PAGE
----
In gambling casinos, cameras spot a card counter, thief, or blacklisted player, and a database instantly confirms identification. The suspect is quickly escorted from the facility, or arrested. Intelligent cameras that can observe people and react to events are advancing exponentially. At a White House briefing, counterterrorism adviser John Brennan said, thanks to the U.S. military's latest facial recognition technology, he was "99 percent" certain that the commando team had killed bin Laden.
Every face has landmarks called nodal points; distance between eyes, nose size, jaw line, cheekbone shape, eye sockets, skin folds, wrinkles and unique iris characteristics. Together these points create a one-of-a-kind "face print" that identifies people with nearly 100% accuracy.
High-res cameras with voice recording, found on buses and other transportation systems; as well as cell phones, laptops, and tablets; are becoming commonplace, says writer Steve Lohr in, "Computers That See you and Keep Watch over you." New algorithms are creating novel applications, Lohr says.
'Smart' cams in hospitals remind doctors and nurses to wash their hands; and mounted behind a mirror, these devices can read a patient's face and detect heart rate, stress, and blood pressure. Security cams installed in stores to prevent thefts create an enhanced sense of safety to our shopping experience.
MIT Professor Rosalind W. Picard and her partner Rana el-Kaliouby recently started a company called Affectiva that provides facial-recognition software to marketers. Designed to improve advertising campaigns, the system enables cameras to identify emotional responses from prospective customers.
Movie trailers and product videos are displayed in kiosks throughout shopping malls, while hidden cameras track consumer facial movements to capture like and dislike reactions. At the 2013 CES show, vendors highlight home security systems and the role of future cell phones.
And the Defense Advanced Research Projects Agency (DARPA) recently began research in the Mind's Eye, a 5-year effort to develop machines that can recognize, analyze and communicate what they see. Mounted on robots or drones, these smart machines could replace humans in many warfare activities.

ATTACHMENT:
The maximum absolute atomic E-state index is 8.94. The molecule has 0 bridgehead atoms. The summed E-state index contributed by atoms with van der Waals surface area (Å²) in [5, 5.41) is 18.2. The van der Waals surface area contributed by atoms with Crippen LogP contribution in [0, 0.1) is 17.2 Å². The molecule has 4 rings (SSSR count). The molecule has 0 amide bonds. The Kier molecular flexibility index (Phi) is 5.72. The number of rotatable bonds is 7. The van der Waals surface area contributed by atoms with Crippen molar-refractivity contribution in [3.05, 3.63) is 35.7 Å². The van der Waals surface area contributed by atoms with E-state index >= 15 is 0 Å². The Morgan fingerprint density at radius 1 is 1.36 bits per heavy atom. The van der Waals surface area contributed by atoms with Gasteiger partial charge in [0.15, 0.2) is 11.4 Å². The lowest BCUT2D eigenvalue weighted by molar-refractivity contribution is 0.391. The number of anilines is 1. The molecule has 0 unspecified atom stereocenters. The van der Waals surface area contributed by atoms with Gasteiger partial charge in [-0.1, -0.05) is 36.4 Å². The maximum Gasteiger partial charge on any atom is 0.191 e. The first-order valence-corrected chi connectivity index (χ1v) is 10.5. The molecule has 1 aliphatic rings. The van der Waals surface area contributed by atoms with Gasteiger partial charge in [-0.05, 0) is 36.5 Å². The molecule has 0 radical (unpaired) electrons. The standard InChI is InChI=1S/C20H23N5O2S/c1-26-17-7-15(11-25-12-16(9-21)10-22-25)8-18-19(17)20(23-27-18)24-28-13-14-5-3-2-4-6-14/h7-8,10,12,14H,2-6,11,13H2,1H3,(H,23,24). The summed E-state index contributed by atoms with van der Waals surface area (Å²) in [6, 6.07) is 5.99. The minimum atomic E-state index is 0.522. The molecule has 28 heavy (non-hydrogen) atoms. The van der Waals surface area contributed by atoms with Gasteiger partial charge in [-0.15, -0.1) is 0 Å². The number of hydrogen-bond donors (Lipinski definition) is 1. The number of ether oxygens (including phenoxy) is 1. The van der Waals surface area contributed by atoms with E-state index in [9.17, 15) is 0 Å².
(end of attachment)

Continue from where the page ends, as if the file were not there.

Now, enter the most hyped science of all time – nanotechnology. In a recent Foresight Nanotech Policy Brief, authors Jacob Heller and Christine Peterson discuss how "'Big Brother' may end up being very, very small." Nanosensors, already under development can detect minute amounts of chemicals in the air, which will make it difficult, if not impossible to sneak a bomb into airports and heavily populated areas.
In addition, human-implanted nanochips will soon be available that can track an individual's location and possibly, what that person consumed (drugs, junk food; etc.).
Granted, there are many positive applications for these 'Big Brother' technologies. Locating adventuring lost toddlers and wandering seniors with mental disorders is invaluable. And insurance companies could use this information to calculate risks more accurately, lowering insurance rates for most people.
But nanosensors could also enable corporations to monitor their employees around the clock, recording where they visit, whom they talk with, and what they consume – an oppressive loss of privacy. Also, see 11 Body Parts Defense Researchers Will Use to Track You.
'Big Brother' has already infiltrated social media. Imagine reading an article about government policies in Facebook and then wanting to post an angry comment. Would you pause if you knew the government would collect and store your comment and username? This prevents people from speaking their minds.
However, many experts believe the advantages of surveillance far outweigh the dangers. In addition to the benefits listed above, authorities could identify terrorists and criminals before they commit crimes.
And some see an even brighter view of how 'Big Brother' might affect our future. As mind-enhancement technologies progress (by 2050?), a kinder, gentler humanity could morph into a peaceful 'Global Village', focused more on improving health and extending lifespans, than quarreling over cultural differences.